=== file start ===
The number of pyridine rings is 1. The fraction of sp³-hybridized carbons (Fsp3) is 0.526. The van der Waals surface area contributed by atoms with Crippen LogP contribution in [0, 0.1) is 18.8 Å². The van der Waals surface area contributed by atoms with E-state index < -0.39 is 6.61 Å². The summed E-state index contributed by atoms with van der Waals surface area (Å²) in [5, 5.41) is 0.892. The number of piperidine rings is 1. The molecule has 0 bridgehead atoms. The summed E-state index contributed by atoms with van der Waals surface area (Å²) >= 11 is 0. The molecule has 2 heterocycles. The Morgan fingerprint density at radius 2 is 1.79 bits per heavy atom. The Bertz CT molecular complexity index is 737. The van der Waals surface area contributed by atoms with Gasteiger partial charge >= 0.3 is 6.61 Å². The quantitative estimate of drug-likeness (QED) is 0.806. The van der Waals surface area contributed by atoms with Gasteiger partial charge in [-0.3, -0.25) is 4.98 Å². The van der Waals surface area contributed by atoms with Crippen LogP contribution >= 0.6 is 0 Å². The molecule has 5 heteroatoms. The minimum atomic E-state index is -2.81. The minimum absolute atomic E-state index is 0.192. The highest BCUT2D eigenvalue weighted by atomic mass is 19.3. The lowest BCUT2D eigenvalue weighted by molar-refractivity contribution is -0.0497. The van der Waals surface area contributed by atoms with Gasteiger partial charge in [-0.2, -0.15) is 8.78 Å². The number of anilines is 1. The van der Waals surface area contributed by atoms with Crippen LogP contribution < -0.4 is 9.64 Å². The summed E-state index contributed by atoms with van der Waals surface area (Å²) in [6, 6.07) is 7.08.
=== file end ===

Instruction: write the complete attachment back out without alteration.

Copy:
The number of pyridine rings is 1. The fraction of sp³-hybridized carbons (Fsp3) is 0.526. The van der Waals surface area contributed by atoms with Crippen LogP contribution in [0, 0.1) is 18.8 Å². The van der Waals surface area contributed by atoms with E-state index < -0.39 is 6.61 Å². The summed E-state index contributed by atoms with van der Waals surface area (Å²) in [5, 5.41) is 0.892. The number of piperidine rings is 1. The molecule has 0 bridgehead atoms. The summed E-state index contributed by atoms with van der Waals surface area (Å²) >= 11 is 0. The molecule has 2 heterocycles. The Morgan fingerprint density at radius 2 is 1.79 bits per heavy atom. The Bertz CT molecular complexity index is 737. The van der Waals surface area contributed by atoms with Gasteiger partial charge >= 0.3 is 6.61 Å². The quantitative estimate of drug-likeness (QED) is 0.806. The van der Waals surface area contributed by atoms with Gasteiger partial charge in [-0.3, -0.25) is 4.98 Å². The van der Waals surface area contributed by atoms with Crippen LogP contribution >= 0.6 is 0 Å². The molecule has 5 heteroatoms. The minimum atomic E-state index is -2.81. The minimum absolute atomic E-state index is 0.192. The highest BCUT2D eigenvalue weighted by atomic mass is 19.3. The lowest BCUT2D eigenvalue weighted by molar-refractivity contribution is -0.0497. The van der Waals surface area contributed by atoms with Gasteiger partial charge in [-0.2, -0.15) is 8.78 Å². The number of anilines is 1. The van der Waals surface area contributed by atoms with Crippen LogP contribution < -0.4 is 9.64 Å². The summed E-state index contributed by atoms with van der Waals surface area (Å²) in [6, 6.07) is 7.08.